The RA-40 has only one audio input, and it includes a coupling capacitor, eliminating the need to install one externally. The RA-40 has a potentiometer audio input attenuator, allowing for the finest adjustment of input audio level. There are two software selections for audio input gain (with the RXBOOST setting). As such, the RA-40 provides for the widest range of receiver levels. The goal was to be compatible with just about any instance out there, where the amount of audio feeding the CM119 is concerned. Since audio levels are 'calibrated' when doing a "Radio Tune" the user has the ability to optimize the audio input level assuring the best signal to noise ratio and the lowest distortion. As little as 20 mV P-P can be used with a setting of rxboost=1, and as much as 20 volts P-P with a setting of rxboost=0. If your discriminator level is adjustable or the level can be programmed, we recommend around 2.0 volts P-P and a rxboost=0 setting for very good signal-to-noise ratio and low cabling cross talk.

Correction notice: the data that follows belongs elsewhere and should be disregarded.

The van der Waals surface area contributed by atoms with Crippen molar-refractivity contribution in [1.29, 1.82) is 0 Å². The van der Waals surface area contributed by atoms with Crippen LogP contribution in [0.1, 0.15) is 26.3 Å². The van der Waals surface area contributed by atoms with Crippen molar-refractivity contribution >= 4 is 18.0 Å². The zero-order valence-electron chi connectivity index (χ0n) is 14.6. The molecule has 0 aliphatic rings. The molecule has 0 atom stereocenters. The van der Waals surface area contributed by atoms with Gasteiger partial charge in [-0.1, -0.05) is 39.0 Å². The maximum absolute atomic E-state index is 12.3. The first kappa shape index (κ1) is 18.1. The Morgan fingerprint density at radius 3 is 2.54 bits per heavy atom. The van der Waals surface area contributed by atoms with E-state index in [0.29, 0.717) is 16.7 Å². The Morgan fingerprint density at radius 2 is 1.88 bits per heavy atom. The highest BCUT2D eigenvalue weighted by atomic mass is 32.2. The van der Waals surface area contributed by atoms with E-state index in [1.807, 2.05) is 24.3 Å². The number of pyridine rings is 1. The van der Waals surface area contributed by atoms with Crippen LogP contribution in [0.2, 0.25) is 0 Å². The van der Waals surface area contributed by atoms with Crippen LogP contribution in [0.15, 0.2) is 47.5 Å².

Audio Outputs (to transmitter):
Some radio adapters have a limited amount of audio available for the transmitter, and only provide one optional amplifier with limited output capability.